Parts

 

Follow the links below to download a manual and parts list for your Rife Ram:

What is a Ram?

 

Rams are devices for pumping water solely by means of water-power. The flow and fall of the water powers the Rife Ram, driving a portion of this water uphill. This provides a continuous supply of water day after day, year after year, without interruption in service.

 

Given a steady supply of water, a Ram is the closest thing to a perpetual motion machine.

 

Since the device does not require electricity, there are no operating costs, making the Rife Ram system a highly cost efficient one. In addition, Rife Rams are self-starting and require no lubrication or priming.

How it Works

 

Briefly, here’s how a Rife Ram operates: Water flows down the Drive Pipe to the Ram, developing power in accordance to its weight and velocity. The water then flows through the Outside Valve until it reaches a certain velocity. The Valve then closes shut and water continues through the Inside Rubber Valve. When the water pressure in the Air Chamber equalizes and overcomes the driving force behind it, the water in the Drive Pipe rebounds, or backs up. When the rebound takes place a small amount of air is in sucked through the Air Feed Valve and lodged in the upper portion of the Base. It is then forced into the Air Chamber when the next blow takes place; this prevents the Air Chamber from filling up with water.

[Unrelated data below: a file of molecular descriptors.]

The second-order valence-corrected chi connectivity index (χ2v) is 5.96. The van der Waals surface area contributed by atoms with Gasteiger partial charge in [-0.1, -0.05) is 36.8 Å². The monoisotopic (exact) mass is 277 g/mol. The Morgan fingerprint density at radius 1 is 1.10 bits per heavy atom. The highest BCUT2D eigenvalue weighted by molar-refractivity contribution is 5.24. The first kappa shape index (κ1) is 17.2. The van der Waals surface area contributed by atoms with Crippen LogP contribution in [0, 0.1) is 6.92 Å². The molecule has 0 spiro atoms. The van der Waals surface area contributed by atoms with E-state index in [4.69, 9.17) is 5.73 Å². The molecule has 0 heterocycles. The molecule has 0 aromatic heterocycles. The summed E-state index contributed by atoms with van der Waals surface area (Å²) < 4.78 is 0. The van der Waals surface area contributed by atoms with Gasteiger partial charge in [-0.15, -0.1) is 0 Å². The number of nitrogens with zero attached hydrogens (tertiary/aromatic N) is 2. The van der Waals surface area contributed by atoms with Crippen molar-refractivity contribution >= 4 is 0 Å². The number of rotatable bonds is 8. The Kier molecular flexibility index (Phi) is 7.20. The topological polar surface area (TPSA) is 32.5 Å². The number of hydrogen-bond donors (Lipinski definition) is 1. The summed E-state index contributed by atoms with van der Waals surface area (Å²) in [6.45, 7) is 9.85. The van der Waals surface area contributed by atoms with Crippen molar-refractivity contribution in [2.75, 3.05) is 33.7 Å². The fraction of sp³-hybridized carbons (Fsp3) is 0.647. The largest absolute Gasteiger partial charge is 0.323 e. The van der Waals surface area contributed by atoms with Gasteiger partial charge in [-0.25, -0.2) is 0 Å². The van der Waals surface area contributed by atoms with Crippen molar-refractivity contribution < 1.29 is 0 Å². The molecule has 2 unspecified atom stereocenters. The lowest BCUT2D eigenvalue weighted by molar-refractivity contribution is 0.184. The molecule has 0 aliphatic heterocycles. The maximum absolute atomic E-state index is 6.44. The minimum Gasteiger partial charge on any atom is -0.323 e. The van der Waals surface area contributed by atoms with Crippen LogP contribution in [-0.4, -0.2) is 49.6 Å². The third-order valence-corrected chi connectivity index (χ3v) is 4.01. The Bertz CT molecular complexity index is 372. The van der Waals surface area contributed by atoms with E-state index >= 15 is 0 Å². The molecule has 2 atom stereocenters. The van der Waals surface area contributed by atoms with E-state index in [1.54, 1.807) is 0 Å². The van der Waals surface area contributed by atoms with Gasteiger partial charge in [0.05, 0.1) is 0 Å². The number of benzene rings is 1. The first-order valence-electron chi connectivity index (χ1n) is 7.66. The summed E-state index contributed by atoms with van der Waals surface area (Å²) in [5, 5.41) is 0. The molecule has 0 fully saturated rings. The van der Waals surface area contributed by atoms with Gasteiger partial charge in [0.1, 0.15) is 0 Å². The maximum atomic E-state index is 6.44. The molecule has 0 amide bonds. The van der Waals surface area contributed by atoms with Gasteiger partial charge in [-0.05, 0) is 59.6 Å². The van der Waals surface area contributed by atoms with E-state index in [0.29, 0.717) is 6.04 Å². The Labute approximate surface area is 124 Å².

This operation is repeated from 25 to 100 times per minute working on a Hydraulic principle, building up pressure in the Air Chamber, which in turn forces water through the Delivery Pipe up to where it is desired.

FOR IN DEPTH INFORMATION ON MODEL TYPES AND CHOOSING THE CORRECT RAM FOR YOUR APPLICATION, PLEASE SEE OUR DESKTOP SITE OR CALL 570-740-1100.

View a video discussing the Ram

Copyright 2017 PCM, Inc.

What is a Ram?

 

Rams are devices for pumping water solely by means of water-power. The flow and fall of the water powers the Rife Ram, driving a portion of this water uphill. This provides a continuous supply of water day after day, year after year, without interruption in service.

 

Given a steady supply of water, a Ram is the closest thing to a perpetual motion machine.

 

Since the device does not require electricity, there are no operating costs, making the Rife Ram system a highly cost efficient one. In addition, Rife Rams are self-starting and require no lubrication or priming.

How it Works

 

Briefly, here’s how a Rife Ram operates: Water flows down the Drive Pipe to the Ram, developing power in accordance to its weight and velocity. The water then flows through the Outside Valve until it reaches a certain velocity. The Valve then closes shut and water continues through the Inside Rubber Valve. When the water pressure in the Air Chamber equalizes and overcomes the driving force behind it, the water in the Drive Pipe rebounds, or backs up. When the rebound takes place a small amount of air is in sucked through the Air Feed Valve and lodged in the upper portion of the Base. It is then forced into the Air Chamber when the next blow takes place; this prevents the Air Chamber from filling up with water.

 

This operation is repeated from 25 to 100 times per minute working on a Hydraulic principle, building up pressure in the Air Chamber, which in turn forces water through the Delivery Pipe up to where it is desired.

View a video discussing the Ram

FOR IN DEPTH INFORMATION ON MODEL TYPES AND CHOOSING THE CORRECT RAM FOR YOUR APPLICATION, PLEASE SEE OUR DESKTOP SITE OR CALL 570-740-1100.

Copyright 2017 PCM, Inc.